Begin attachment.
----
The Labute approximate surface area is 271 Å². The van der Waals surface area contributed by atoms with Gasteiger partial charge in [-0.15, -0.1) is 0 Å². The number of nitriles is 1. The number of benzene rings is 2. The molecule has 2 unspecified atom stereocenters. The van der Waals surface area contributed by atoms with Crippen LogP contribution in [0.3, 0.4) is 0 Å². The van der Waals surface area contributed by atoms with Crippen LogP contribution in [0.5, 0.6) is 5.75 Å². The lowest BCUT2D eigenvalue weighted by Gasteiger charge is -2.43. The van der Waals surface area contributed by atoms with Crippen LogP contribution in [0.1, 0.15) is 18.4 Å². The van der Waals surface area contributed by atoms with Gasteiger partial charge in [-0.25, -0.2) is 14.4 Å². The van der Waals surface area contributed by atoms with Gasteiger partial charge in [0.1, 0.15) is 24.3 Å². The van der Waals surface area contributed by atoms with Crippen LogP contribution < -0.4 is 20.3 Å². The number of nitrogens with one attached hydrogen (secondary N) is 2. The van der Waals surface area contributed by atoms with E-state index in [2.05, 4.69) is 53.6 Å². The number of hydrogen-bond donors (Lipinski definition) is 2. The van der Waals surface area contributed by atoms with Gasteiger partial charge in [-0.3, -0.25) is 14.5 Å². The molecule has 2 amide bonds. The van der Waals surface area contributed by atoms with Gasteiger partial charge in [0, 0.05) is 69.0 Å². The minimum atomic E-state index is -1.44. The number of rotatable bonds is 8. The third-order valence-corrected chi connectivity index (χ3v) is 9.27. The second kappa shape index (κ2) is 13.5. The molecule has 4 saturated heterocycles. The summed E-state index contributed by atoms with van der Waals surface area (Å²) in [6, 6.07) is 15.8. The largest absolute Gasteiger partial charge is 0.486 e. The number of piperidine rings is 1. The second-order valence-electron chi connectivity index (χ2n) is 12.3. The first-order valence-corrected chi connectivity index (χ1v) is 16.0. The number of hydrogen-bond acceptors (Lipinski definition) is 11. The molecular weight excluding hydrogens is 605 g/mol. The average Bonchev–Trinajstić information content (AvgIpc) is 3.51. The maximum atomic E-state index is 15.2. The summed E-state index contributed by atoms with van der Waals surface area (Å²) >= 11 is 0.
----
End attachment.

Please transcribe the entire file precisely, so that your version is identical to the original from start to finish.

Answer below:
The Labute approximate surface area is 271 Å². The van der Waals surface area contributed by atoms with Gasteiger partial charge in [-0.15, -0.1) is 0 Å². The number of nitriles is 1. The number of benzene rings is 2. The molecule has 2 unspecified atom stereocenters. The van der Waals surface area contributed by atoms with Crippen LogP contribution in [0.3, 0.4) is 0 Å². The van der Waals surface area contributed by atoms with Crippen LogP contribution in [0.5, 0.6) is 5.75 Å². The lowest BCUT2D eigenvalue weighted by Gasteiger charge is -2.43. The van der Waals surface area contributed by atoms with Crippen LogP contribution in [0.1, 0.15) is 18.4 Å². The van der Waals surface area contributed by atoms with Gasteiger partial charge in [-0.25, -0.2) is 14.4 Å². The van der Waals surface area contributed by atoms with Gasteiger partial charge in [0.1, 0.15) is 24.3 Å². The van der Waals surface area contributed by atoms with Crippen LogP contribution < -0.4 is 20.3 Å². The number of nitrogens with one attached hydrogen (secondary N) is 2. The van der Waals surface area contributed by atoms with E-state index in [2.05, 4.69) is 53.6 Å². The number of hydrogen-bond donors (Lipinski definition) is 2. The van der Waals surface area contributed by atoms with Gasteiger partial charge in [-0.3, -0.25) is 14.5 Å². The molecule has 2 amide bonds. The van der Waals surface area contributed by atoms with Gasteiger partial charge in [0, 0.05) is 69.0 Å². The minimum atomic E-state index is -1.44. The number of rotatable bonds is 8. The third-order valence-corrected chi connectivity index (χ3v) is 9.27. The second kappa shape index (κ2) is 13.5. The molecule has 4 saturated heterocycles. The summed E-state index contributed by atoms with van der Waals surface area (Å²) in [6, 6.07) is 15.8. The largest absolute Gasteiger partial charge is 0.486 e. The number of piperidine rings is 1. The second-order valence-electron chi connectivity index (χ2n) is 12.3. The first-order valence-corrected chi connectivity index (χ1v) is 16.0. The number of hydrogen-bond acceptors (Lipinski definition) is 11. The molecular weight excluding hydrogens is 605 g/mol. The average Bonchev–Trinajstić information content (AvgIpc) is 3.51. The maximum atomic E-state index is 15.2. The summed E-state index contributed by atoms with van der Waals surface area (Å²) >= 11 is 0.